One Man, Two Guvnors
Giving Tree Theater — through Oct. 22
Giving Tree Theater is offering audiences a gift: an evening of such silliness that one’s troubles can’t intrude while the stage lights are up.
Under the direction of Joe Link, the cast of One Man, Two Guvnors delivers a rapid-fire collection of sight gags, linguistic trickery, recurring bits and general zaniness.
Richard Bean’s script is based on Carlo Goldoni’s The Servant of Two Masters, which premiered in 1746. Bean’s update is set in Brighton, England in 1963. The title sums up what passes for a plot. Francis Henshall, played by Mic Evans, finds himself in the service of two different characters as he seeks to acquire food and love (in that order). He struggles to keep his two guvnors away from one another and straight in his mind. There are intrigues and reversals of fortune and misunderstandings and more — all en route to a happy ending.
Evans is charming in the leading role. He is particularly effective when speaking directly to the audience — those in the seats and those invited on stage to participate in the hijinks. His two employers are played by Jakes Stigers and Noel VanDenBosch. Stigers has impeccable timing and a rubber face, and he employed them to garner many a laugh. VanDenBosch, playing a woman pretending to be her dead twin brother, slides convincingly between swagger and sadness as her character seeks to secure some ill-gotten gains.
The title characters are well supported by the whole cast, including John Miersen as Alan Dangle, a young man who can’t keep from overacting each moment; Andie Paasch as Pauline Clench, a woman so vacant she can’t even grasp the story’s least confusing moments; David Morton as Charlie Clench, Pauline’s craven father; Clare Dieter as Dolly, a lusty bookkeeper; and Jon Day, making the most of a repeated joke, as Lloyd Boateng.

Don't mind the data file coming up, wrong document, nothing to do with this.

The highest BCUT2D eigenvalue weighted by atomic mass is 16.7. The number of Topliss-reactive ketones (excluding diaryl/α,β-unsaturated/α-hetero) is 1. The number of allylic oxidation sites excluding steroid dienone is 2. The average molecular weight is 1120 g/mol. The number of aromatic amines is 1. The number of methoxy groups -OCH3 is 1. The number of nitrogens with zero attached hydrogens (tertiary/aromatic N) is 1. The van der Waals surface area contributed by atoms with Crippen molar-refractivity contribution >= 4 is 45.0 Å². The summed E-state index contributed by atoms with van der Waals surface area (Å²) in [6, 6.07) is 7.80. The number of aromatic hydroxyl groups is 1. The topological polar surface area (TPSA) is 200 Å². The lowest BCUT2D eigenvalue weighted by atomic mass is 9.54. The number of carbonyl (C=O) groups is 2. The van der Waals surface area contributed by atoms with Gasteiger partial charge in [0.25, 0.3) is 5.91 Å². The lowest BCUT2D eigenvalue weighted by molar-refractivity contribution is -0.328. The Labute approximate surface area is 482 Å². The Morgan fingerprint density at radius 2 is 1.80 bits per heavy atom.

Most of the evening’s jokes landed, but at times the pace fell off just a bit. In other moments, a little more chaos would serve the play well. Even when Evans is feigning his character’s confusion, he seems just a smidgen too in control, hitting each mark and delivering each line just so. More dynamics, speed and door slamming (essential to this sort of play) would amp up the energy — and the laughs.
In the original production (which starred comedian and late-night host James Corden), a live band was part of the proceedings, providing Beatles-esque numbers to comment on the action. At Giving Tree, the songs were played over the sound system during scene changes; it took me until intermission to realize they were part of the story itself. Though adding a band would be difficult in the limited confines of the Giving Tree stage, its inclusion would serve the production well.
Link’s set is ingenious, folding and unfolding into different spaces while still providing room for the physical comedy. Richie Akers’ lighting design is subtle, in large part because the action extends from one of the stage to the other throughout the play.
One Man, Two Guvnors adds up to a wacky, likable show. The production runs through Oct. 22; tickets are $15-120.